So I did a little research on novel writing and plotting software and here’s what I’ve learned:

1) Most programs are cheaper than you would think (ranging from $19.95 – $100.00 US)

2) They offer many of the tools I have been developing inadequately on my own, including character notes files, plotting devices and timelines, submission trackers, and revision tools to help you keep the various versions organized.

3) There are important differences among them, and you may want to use more than one

4) Many of them don’t come in Mac versions

AND

5) The time it has taken me to research the software and write this post is a mere drop in the sand sifter compared to the days and weeks I have been wasting on documenting and managing the plot twists and character development through the many rewrites.

BTW – I can spend my time reviewing software for you, but others have already done it better:

http://mythicscribes.com/writing-tech/novel-writing-software/

http://novel-writing-software.net

http://creative-writing-software-review.toptenreviews.com

Thanks to one of these programs, I did finish the submission draft, which goes out this week. As soon as the new revision of the book–still called Of Yin and Yang–goes out, I’ll share what it took (a lot) to train my brain to adapt to this new process, which I’m already enthralled by.

…But that’s a story for another day.

© Copyright 2015 – Arts Enclave.

Be a Minion to Your Art

Take success where you find it, and call it yours.

Stan Lee, the most famous comic-book creator of all time, was born Stanley Martin Lieber. He started working as a teenager at Timely Comics (later Marvel Comics) where he filled the inkwells for the artists. He planned to use the pen name Stan Lee for serious fiction. In 2008 he received a National Medal of Arts as a writer, editor and publisher—of comic books.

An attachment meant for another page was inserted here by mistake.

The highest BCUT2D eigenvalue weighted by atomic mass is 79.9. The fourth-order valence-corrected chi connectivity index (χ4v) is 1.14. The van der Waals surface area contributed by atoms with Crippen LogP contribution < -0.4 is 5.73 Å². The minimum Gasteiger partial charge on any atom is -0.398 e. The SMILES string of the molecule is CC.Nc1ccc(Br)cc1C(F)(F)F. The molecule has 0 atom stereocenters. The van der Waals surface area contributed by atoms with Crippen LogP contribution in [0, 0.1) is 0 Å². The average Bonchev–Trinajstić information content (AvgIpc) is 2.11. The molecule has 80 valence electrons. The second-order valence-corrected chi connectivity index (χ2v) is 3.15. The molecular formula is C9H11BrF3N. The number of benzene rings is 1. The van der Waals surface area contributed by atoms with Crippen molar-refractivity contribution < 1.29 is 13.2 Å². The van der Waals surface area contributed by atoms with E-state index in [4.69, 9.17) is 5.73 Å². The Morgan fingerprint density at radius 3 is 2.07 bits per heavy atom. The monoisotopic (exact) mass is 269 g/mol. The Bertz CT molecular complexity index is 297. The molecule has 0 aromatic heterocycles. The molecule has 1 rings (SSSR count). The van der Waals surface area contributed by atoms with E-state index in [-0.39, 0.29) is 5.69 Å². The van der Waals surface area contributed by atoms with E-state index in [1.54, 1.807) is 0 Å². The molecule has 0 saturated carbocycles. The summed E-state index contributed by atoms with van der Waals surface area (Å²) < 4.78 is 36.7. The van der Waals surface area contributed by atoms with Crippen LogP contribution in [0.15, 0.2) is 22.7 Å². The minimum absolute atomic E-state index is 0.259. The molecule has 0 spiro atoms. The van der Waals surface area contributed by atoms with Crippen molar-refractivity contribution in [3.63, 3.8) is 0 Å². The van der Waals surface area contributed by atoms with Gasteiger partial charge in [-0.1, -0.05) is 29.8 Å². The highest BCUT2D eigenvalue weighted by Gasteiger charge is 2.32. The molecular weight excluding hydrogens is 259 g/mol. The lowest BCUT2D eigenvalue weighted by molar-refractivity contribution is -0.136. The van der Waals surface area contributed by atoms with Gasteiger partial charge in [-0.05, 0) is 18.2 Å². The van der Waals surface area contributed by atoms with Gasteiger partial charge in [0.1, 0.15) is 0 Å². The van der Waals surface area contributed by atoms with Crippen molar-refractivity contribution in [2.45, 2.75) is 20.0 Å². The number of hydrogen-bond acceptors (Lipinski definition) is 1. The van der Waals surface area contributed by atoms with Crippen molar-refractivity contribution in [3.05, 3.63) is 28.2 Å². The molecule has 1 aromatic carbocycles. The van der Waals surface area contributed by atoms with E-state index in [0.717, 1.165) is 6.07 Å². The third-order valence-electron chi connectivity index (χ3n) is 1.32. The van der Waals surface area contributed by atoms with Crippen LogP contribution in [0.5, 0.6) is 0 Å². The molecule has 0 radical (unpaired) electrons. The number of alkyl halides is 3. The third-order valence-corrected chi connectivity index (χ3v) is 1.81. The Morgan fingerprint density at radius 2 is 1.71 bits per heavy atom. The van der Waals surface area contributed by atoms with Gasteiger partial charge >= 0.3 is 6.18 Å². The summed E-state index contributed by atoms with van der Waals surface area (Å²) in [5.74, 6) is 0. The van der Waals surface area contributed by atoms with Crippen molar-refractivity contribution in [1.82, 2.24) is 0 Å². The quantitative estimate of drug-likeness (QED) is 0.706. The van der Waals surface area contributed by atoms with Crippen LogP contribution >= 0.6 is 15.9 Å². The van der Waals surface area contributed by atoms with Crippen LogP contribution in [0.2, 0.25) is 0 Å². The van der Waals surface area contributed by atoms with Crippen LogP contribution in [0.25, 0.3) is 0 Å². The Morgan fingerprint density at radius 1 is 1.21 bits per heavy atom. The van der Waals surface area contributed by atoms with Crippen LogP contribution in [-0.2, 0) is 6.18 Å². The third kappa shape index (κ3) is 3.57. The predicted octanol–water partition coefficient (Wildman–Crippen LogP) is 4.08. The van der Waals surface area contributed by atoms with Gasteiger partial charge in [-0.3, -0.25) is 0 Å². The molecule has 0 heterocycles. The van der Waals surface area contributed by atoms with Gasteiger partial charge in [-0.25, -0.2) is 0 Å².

Dan Fogelberg and Joni Mitchell both planned on being fine artists. Oops.

As I write this, I am repeating the mantra to myself: take success where you find it. A lifetime of planning my career in the arts has taken me to many places I did not expect to go, and while the goal stays the same, the journey is not at all what I could have pictured. Through the years, I have worked in publishing, hospitals, advertising, art festivals, movie sets, corporate business, and even retail. It’s all good, because eventually, it all ends up in the book…

You can’t plan your journey in the arts…or in life. You can only prepare for it and then go where it takes you.

Very few will find the kind of success in their fields they dreamed of and others will find so much more. If you choose a life in the arts, then it’s about legacy. While money and fame are certainly possible, they are the rare rewards and to many a distraction from the actual work. Stan Lee, to my knowledge, has never published the novel he planned on writing, although, I suspect he’s pretty satisfied with what he has done.

Even in the business world, there are parallels. Only one person at a time is the CEO. The rest are all just hopefuls and minions.

Now there’s a term we have come to see differently: Minions. Defined as, ‘a servile follower or subordinate of a person in power,’ the connotation of this word changed with the release of the movie Despicable Me. Where once a minion was thought of as one of the faceless mass of followers, usually of ignominious stature, that movie created a whole world of individual minions who are fantastically happy being just what they are. In fact, the new movie “Minions” is based on the notion that they seek to be followers in the most zen-like fashion.

It’s a hard life to pursue the arts, and we are drawn to it because inside, we simply have no choice. Eventually it will call you out, and you know what you want to do. For most of us, it will mean working at other vocations to earn the moments we spend making art of any kind. Those moments are certainly precious, but the ones we spend in our other lives are what we bring to our art.